Dolph Lundgren on visiting Israel, history and aging
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Dolph Lundgren on visiting Israel, history and aging

Actor, filmmaker, karate champion and chemical engineer reflects on life during Pittsburgh visit

Dolph Lundgren. Photo by Gage Skidmore via Flickr @
Dolph Lundgren. Photo by Gage Skidmore via Flickr @

As a lead-up to Passover, it is customary to gather, share instructive words and take lessons to heart. Rare is it that the person reflecting and offering insight days before the seder is a beloved action hero, European karate champion and former Fulbright scholar — but that’s what happened when Dolph Lundgren visited Pittsburgh three days before Passover.

Lundgren, who rose to fame after playing Ivan Drago in “Rocky IV,” was in town April 1-3 for Steel City Con, one of the nation’s largest comic conventions.

In between meeting with fans, signing boxing gloves and autographing packages containing plastic figurine lookalikes, the Swedish-born actor told the Chronicle about aging, visiting Israel and his love of history.

Lundgren was born in 1957 in Stockholm, Sweden. As a young man, he excelled in school and karate. He studied chemical engineering at Washington State University and Clemson University before receiving degrees from the Royal Institute of Technology in Stockholm and the University of Sydney, as well as a Fulbright scholarship to attend MIT.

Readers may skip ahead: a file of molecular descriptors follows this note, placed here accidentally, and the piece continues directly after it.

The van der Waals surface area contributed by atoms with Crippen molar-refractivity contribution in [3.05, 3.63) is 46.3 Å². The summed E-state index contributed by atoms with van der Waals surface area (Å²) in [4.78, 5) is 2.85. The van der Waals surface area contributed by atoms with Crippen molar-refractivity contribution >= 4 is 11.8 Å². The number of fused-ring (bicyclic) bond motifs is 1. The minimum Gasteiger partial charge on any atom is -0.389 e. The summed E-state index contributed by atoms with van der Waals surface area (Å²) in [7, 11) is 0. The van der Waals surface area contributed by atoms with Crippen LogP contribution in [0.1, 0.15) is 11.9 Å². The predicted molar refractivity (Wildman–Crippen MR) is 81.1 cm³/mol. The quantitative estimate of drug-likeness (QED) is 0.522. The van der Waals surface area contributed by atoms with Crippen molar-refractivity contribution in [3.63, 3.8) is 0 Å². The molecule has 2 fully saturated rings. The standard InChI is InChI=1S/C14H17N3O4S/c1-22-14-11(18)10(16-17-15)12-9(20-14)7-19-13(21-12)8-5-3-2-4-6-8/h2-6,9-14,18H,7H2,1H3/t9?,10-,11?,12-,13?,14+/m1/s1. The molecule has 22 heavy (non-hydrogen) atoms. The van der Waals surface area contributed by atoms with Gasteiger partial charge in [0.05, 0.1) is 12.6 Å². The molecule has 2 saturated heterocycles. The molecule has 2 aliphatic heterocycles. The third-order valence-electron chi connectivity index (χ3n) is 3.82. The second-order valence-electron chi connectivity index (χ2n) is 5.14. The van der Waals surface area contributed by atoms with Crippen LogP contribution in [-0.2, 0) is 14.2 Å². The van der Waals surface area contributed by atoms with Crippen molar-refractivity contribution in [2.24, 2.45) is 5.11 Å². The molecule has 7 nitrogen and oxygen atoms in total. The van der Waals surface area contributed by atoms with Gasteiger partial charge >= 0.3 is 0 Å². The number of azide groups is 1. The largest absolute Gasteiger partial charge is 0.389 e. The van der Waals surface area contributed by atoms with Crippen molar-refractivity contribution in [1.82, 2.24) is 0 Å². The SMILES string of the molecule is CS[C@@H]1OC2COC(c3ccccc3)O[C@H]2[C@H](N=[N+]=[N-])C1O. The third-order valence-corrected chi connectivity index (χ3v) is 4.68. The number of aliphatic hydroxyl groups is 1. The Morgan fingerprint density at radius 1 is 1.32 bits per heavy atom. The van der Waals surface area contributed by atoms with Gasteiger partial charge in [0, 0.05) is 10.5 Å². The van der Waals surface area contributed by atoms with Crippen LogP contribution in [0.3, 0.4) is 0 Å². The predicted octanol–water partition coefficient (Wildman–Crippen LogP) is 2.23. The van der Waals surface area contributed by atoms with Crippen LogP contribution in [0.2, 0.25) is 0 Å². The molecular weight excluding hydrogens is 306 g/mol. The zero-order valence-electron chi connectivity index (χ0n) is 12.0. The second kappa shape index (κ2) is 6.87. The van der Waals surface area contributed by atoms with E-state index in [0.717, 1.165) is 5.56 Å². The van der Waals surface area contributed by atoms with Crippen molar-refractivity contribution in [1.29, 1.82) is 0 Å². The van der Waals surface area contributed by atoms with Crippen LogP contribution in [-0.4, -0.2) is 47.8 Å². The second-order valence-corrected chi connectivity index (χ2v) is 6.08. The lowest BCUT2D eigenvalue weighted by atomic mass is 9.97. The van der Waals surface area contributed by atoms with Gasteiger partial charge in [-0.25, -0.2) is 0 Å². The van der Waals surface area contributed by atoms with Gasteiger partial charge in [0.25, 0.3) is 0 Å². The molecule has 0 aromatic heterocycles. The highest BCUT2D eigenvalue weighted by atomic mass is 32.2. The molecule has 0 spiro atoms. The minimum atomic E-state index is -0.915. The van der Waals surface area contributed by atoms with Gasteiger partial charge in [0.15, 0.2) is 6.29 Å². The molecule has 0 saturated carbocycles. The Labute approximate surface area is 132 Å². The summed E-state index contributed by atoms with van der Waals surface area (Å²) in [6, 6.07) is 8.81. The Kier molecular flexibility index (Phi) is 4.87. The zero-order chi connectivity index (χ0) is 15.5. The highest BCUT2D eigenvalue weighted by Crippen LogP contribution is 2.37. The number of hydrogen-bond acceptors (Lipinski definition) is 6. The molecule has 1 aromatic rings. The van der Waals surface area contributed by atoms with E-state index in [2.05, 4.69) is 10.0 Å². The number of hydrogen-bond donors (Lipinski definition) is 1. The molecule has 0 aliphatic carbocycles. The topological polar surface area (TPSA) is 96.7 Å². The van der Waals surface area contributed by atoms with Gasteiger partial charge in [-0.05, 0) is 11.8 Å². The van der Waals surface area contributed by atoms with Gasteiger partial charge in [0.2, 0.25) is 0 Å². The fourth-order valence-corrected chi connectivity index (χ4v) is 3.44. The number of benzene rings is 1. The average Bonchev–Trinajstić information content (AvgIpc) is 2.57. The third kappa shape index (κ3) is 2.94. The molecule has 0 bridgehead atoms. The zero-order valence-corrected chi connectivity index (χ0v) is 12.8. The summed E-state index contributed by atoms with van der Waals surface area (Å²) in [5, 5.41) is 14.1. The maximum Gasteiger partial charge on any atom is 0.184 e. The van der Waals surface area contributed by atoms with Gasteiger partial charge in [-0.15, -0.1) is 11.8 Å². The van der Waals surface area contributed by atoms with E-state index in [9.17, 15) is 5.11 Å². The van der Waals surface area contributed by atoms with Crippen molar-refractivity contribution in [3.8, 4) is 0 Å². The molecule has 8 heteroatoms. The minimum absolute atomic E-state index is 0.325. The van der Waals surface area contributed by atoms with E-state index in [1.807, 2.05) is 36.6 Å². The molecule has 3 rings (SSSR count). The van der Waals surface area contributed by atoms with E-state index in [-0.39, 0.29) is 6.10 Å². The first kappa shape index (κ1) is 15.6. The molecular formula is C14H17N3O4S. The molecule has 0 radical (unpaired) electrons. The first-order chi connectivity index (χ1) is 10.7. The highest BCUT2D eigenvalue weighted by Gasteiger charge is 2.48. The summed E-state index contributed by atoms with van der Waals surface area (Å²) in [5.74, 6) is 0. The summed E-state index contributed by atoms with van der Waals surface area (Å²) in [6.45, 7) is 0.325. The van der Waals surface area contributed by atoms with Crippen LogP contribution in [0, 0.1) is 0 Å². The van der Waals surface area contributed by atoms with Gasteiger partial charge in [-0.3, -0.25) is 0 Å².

Lundgren also was an accomplished athlete. Though he initially practiced judo, he switched to Gōjū-ryū, a style of karate, and later Kyokushin. Following several years of international competition, he became European champion in 1980-’81.

Thanks to his then-girlfriend, Grace Jones, Lundgren eventually turned his attention to acting. He told NPR that playing the laconic Soviet boxer Ivan Drago in “Rocky IV” changed his life, saying, “I went from a total nobody, basically, to Dolph Lundgren, movie star.”

Feature roles as He-Man in “Masters of the Universe,” Sergeant Andrew Scott in “Universal Soldier,” and Gunner Jensen in “The Expendables” showcased his talents to millions of cinephiles, but smaller roles and a love of karate brought him to Israel.

The first time he traveled to the Jewish state was for “Cover-Up,” a 1991-released movie with Louis Gossett Jr. Along with filming in Tel Aviv, Haifa and Jerusalem, there were several memorable moments on that trip, Lundgren recalled.

One morning, he and his trainer were running near the beach in Tel Aviv. As it turned out, Lundgren said, their route was right where the IDF had thwarted a seaborne terrorist attack one day earlier.

Reports from JTA indicated that members of the Palestine Liberation Front had entered Israel with the intent “to bombard the hotels with 107mm Katyusha rockets and 23mm cannon, and spray them with machine-gun fire.”

“We were pretty happy because I think they found the map with all the targets,” Lundgren said.

One of the targets was where he was staying, he added.

Lundgren didn’t engage with any IDF soldiers at that point, but he did later in Jerusalem. A scene in the movie called for Lundgren to make his way through a parade of Easter celebrants. The crew, which relied on hidden cameras, followed Lundgren in the crowd.